Without two of these attributes, it will be impossible to commercialize an idea.
posted by KokuRyu at 7:34 AM on June 26, 2012 [4 favorites]

Here is a blog post about this from a programmer's perspective. It is worth reading the comments.
posted by procrastination at 7:34 AM on June 26, 2012 [2 favorites]

Also echoing that NDA's at this stage provide little more than comic relief to whoever you are talking to about your idea.
posted by KokuRyu at 7:35 AM on June 26, 2012 [1 favorite]

If you just want to test the viability of the idea you could build a simple "coming soon" web page with a form to be notified when the product goes into beta. Then buy the relevant keywords on Google, let it run for a month, and see what kind of conversion rate you get on people wanting to be notified about the beta. If 5% or better of the people that click on the ad want to know more, it's a positive sign, assuming a sufficiently large market.
posted by COD at 8:02 AM on June 26, 2012 [3 favorites]

While I was semi snarky, the points raised in the blog that procrastination points out are seen everywhere. I believe it was on the blue I saw the UPenn business school getting slagged for not understanding that ideas are worthless in the tech world, it's all about the implementation.
posted by k5.user at 8:04 AM on June 26, 2012 [1 favorite]

Yes, depending on your current position and employee agreements (didn't find anything in your history that indicated what you currently work at) the software idea may belong to your company.

Are you going to develop it in-house for your company? A version for everyone? What kind of marketspace are you infiltrating? How would your software be different from competitors, be an improvement they can't make or easily make? How would you handle data coming over from the competitor's format to your own?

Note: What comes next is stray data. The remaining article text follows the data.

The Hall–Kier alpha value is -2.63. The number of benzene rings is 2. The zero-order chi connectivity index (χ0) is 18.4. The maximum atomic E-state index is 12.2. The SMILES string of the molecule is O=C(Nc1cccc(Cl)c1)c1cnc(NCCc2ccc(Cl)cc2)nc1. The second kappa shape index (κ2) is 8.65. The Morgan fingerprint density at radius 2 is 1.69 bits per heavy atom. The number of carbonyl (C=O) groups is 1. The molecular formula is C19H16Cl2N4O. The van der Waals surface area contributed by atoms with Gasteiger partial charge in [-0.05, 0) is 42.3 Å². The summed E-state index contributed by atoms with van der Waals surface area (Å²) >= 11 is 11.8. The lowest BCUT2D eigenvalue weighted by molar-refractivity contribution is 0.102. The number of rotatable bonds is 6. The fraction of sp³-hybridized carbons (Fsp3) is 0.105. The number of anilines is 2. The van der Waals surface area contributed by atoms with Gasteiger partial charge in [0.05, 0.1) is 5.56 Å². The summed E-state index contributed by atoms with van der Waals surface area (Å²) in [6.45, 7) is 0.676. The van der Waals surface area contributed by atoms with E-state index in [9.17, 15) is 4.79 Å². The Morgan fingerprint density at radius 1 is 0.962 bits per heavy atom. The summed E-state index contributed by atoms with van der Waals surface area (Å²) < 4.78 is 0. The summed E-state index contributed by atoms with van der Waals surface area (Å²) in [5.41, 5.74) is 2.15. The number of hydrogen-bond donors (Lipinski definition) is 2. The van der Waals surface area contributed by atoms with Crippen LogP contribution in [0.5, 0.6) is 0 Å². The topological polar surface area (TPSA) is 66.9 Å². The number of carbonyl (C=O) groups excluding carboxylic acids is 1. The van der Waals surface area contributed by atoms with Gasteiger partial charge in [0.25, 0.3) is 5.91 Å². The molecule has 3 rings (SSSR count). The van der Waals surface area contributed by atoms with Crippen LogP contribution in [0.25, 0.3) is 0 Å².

posted by tilde at 8:06 AM on June 26, 2012

Response by poster: k5 -- no sweat.

Tilde -- I have a day job but I don't have contract of any kind. I'm not concerned about my employer being interested in my IP.

I started a company once by myself, and I'm involved with a second startup as well (I don't want to flog my own projects too specifically here in the Green). I have a day job on top of this as New Startup gets off the ground (New Startup is not a tech company and I'm not doing the heavy lifting). I've implemented successfully before and I'm not concerend about follow-through.

My background is media, education, and project management. I know just enough about computers to be dangerously ignorant :) .

So my goal would be to develop it independently for myself. I asked my question because I needed ideas on how to proceed with seeing if this is a good idea and how much it would cost to develop. Those are good, challening questions you asked.
posted by Buffaload at 8:26 AM on June 26, 2012

I want to elaborate on what COD said above. Before you invest too much in your idea, you should create the Minimum Viable Product to validate it. This doesn't necessarily involve any coding. I'm not clear on whether you've already done this, but unless you have, don't waste your time and money hiring a freelance programmer or writing a formal project spec.

Here are some articles you might find useful:

Read these examples from Dropbox, Spool, and others.

Then read about MVP on Quora and consider asking questions there. It's the authoritative place to talk to people who work on software startups.
posted by tantivy at 12:58 PM on June 26, 2012